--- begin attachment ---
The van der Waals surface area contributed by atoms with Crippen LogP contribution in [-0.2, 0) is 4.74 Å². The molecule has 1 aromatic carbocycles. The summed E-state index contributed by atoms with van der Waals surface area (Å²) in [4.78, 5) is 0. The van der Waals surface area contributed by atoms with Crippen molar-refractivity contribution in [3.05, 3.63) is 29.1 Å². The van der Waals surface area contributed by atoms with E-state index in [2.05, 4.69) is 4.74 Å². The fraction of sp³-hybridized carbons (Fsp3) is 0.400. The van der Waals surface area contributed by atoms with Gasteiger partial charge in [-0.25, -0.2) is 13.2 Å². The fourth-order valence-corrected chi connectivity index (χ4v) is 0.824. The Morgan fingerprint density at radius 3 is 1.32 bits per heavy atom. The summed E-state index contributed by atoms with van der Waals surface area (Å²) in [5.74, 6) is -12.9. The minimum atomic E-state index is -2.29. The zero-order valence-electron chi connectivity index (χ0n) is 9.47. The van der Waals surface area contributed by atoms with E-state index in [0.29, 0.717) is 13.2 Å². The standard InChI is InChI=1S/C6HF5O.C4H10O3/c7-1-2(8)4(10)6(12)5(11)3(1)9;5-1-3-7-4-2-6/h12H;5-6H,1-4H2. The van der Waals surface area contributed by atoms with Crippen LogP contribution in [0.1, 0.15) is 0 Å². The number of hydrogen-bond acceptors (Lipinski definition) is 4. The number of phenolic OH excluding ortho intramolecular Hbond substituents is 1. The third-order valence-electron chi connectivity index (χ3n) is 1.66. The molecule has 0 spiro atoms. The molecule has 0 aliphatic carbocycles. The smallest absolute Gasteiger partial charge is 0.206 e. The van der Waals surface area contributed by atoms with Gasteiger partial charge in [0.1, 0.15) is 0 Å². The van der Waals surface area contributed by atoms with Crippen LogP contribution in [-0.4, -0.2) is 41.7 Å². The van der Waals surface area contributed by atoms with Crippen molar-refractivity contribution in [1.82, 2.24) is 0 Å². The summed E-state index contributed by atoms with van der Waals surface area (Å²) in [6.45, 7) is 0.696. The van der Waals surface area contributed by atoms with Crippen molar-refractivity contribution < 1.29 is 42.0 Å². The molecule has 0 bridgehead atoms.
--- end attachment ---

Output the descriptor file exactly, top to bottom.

The van der Waals surface area contributed by atoms with Crippen LogP contribution in [-0.2, 0) is 4.74 Å². The molecule has 1 aromatic carbocycles. The summed E-state index contributed by atoms with van der Waals surface area (Å²) in [4.78, 5) is 0. The van der Waals surface area contributed by atoms with Crippen molar-refractivity contribution in [3.05, 3.63) is 29.1 Å². The van der Waals surface area contributed by atoms with E-state index in [2.05, 4.69) is 4.74 Å². The fraction of sp³-hybridized carbons (Fsp3) is 0.400. The van der Waals surface area contributed by atoms with Gasteiger partial charge in [-0.25, -0.2) is 13.2 Å². The fourth-order valence-corrected chi connectivity index (χ4v) is 0.824. The Morgan fingerprint density at radius 3 is 1.32 bits per heavy atom. The summed E-state index contributed by atoms with van der Waals surface area (Å²) in [5.74, 6) is -12.9. The minimum atomic E-state index is -2.29. The zero-order valence-electron chi connectivity index (χ0n) is 9.47. The van der Waals surface area contributed by atoms with E-state index in [0.29, 0.717) is 13.2 Å². The standard InChI is InChI=1S/C6HF5O.C4H10O3/c7-1-2(8)4(10)6(12)5(11)3(1)9;5-1-3-7-4-2-6/h12H;5-6H,1-4H2. The van der Waals surface area contributed by atoms with Crippen LogP contribution in [0.1, 0.15) is 0 Å². The number of hydrogen-bond acceptors (Lipinski definition) is 4. The number of phenolic OH excluding ortho intramolecular Hbond substituents is 1. The third-order valence-electron chi connectivity index (χ3n) is 1.66. The molecule has 0 spiro atoms. The molecule has 0 aliphatic carbocycles. The smallest absolute Gasteiger partial charge is 0.206 e. The van der Waals surface area contributed by atoms with Gasteiger partial charge in [0.1, 0.15) is 0 Å². The van der Waals surface area contributed by atoms with Crippen LogP contribution in [-0.4, -0.2) is 41.7 Å². The van der Waals surface area contributed by atoms with Crippen molar-refractivity contribution in [1.82, 2.24) is 0 Å². The summed E-state index contributed by atoms with van der Waals surface area (Å²) in [6.45, 7) is 0.696. The van der Waals surface area contributed by atoms with Crippen molar-refractivity contribution < 1.29 is 42.0 Å². The molecule has 0 bridgehead atoms.